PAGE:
Harris: Well, I think it would be very different if it were, say, 20 years from now and I was like a young guy coming up, and I was not around when that actually happened. But I was. And I was an adult, I wasn't a kid in high school -- I'm not saying it didn't affect them, I'm sure it did -- plus at that point, I had no idea that I was going to be working on a book that dealt with that subject matter. So I deal with it the best way I can, y'know? My brother actually lives in New York City, and I couldn't get a hold of him for about three days. He lived in Chelsea at the time, in Manhattan, so we had no idea where he was on that day, or if he was alive or dead or whatever. The phones were completely jammed in and out of New York, and you couldn't get a hold of anybody, so that was a pretty tense couple of days, until we actually heard from him. He was fine.
Nrama: Moving on a bit --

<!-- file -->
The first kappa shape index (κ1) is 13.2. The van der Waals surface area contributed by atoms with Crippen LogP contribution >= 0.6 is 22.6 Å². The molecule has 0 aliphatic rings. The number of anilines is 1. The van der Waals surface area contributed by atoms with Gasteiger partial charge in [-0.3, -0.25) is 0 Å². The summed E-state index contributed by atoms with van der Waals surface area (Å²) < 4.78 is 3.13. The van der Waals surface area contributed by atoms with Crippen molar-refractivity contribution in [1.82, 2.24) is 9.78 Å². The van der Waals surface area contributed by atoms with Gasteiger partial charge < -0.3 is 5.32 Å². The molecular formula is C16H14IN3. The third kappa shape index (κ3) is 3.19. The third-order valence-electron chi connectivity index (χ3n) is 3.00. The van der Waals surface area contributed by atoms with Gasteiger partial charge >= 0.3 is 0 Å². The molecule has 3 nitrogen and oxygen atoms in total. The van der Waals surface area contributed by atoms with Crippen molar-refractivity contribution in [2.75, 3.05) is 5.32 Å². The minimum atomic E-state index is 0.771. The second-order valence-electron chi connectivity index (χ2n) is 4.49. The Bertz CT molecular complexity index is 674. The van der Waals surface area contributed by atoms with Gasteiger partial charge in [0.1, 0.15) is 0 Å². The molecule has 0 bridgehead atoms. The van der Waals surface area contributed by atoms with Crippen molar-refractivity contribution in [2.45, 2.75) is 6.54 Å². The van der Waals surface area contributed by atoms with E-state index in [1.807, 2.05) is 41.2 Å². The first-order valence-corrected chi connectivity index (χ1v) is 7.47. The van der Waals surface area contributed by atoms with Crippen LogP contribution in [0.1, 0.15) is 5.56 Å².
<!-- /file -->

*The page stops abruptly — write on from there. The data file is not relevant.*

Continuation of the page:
Harris: Oh, one more, one more thing -- the really full-circle culmination, and I think it was a really necessary thing, I think for Brian and I to do -- and not on our own, I think it was important for us to do this together -- but we did an interview at Ground Zero, together. And I can't remember the exact year, it was a few years ago, but I think that was really an important moment for both of us, working on this particular book, because we were there, together, shoulder-to-shoulder, at Ground Zero. And I had never seen it before, that was the first time I had ever seen it, and we had to turn right around and do an interview, and that was, that was incredibly intense. But again it was very important for my continued work on the book, and for Brian's, too, because it reminded us of what we were dealing with, and to give us that continued perspective that we've had since the first issue.